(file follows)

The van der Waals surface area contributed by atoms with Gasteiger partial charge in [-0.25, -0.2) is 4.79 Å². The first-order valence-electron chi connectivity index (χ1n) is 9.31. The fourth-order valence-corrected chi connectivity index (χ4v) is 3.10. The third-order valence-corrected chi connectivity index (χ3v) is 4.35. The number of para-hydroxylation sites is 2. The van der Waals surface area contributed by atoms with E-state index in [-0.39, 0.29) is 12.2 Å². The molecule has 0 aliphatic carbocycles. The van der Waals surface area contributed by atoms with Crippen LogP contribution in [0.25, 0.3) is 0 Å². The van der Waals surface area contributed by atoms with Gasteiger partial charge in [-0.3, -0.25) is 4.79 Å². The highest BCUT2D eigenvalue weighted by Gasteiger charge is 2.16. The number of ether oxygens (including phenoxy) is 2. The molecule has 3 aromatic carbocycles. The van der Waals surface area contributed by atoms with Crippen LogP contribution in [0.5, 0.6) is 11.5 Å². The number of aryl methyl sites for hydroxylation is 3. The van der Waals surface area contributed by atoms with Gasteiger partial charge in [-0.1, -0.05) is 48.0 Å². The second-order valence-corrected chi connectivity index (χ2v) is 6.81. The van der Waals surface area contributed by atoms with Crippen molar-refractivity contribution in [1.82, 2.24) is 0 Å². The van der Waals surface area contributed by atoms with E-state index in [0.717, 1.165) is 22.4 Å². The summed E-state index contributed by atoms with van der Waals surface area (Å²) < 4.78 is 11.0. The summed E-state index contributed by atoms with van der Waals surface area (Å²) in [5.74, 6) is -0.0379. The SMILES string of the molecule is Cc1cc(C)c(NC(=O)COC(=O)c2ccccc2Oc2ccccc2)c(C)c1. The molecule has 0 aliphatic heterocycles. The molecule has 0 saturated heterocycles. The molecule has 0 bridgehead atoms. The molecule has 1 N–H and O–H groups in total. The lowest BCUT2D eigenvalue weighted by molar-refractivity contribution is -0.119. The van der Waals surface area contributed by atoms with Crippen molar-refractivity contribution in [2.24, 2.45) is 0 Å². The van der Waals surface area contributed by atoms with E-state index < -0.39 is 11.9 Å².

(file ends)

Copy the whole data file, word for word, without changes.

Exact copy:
The van der Waals surface area contributed by atoms with Gasteiger partial charge in [-0.25, -0.2) is 4.79 Å². The first-order valence-electron chi connectivity index (χ1n) is 9.31. The fourth-order valence-corrected chi connectivity index (χ4v) is 3.10. The third-order valence-corrected chi connectivity index (χ3v) is 4.35. The number of para-hydroxylation sites is 2. The van der Waals surface area contributed by atoms with E-state index in [-0.39, 0.29) is 12.2 Å². The molecule has 0 aliphatic carbocycles. The van der Waals surface area contributed by atoms with Crippen LogP contribution in [0.25, 0.3) is 0 Å². The van der Waals surface area contributed by atoms with Gasteiger partial charge in [-0.3, -0.25) is 4.79 Å². The highest BCUT2D eigenvalue weighted by Gasteiger charge is 2.16. The number of ether oxygens (including phenoxy) is 2. The molecule has 3 aromatic carbocycles. The van der Waals surface area contributed by atoms with Crippen LogP contribution in [0.5, 0.6) is 11.5 Å². The number of aryl methyl sites for hydroxylation is 3. The van der Waals surface area contributed by atoms with Gasteiger partial charge in [-0.1, -0.05) is 48.0 Å². The second-order valence-corrected chi connectivity index (χ2v) is 6.81. The van der Waals surface area contributed by atoms with Crippen molar-refractivity contribution in [1.82, 2.24) is 0 Å². The van der Waals surface area contributed by atoms with E-state index in [0.717, 1.165) is 22.4 Å². The summed E-state index contributed by atoms with van der Waals surface area (Å²) < 4.78 is 11.0. The summed E-state index contributed by atoms with van der Waals surface area (Å²) in [5.74, 6) is -0.0379. The SMILES string of the molecule is Cc1cc(C)c(NC(=O)COC(=O)c2ccccc2Oc2ccccc2)c(C)c1. The molecule has 0 aliphatic heterocycles. The molecule has 0 saturated heterocycles. The molecule has 0 bridgehead atoms. The molecule has 1 N–H and O–H groups in total. The lowest BCUT2D eigenvalue weighted by molar-refractivity contribution is -0.119. The van der Waals surface area contributed by atoms with Crippen molar-refractivity contribution in [2.24, 2.45) is 0 Å². The van der Waals surface area contributed by atoms with E-state index < -0.39 is 11.9 Å².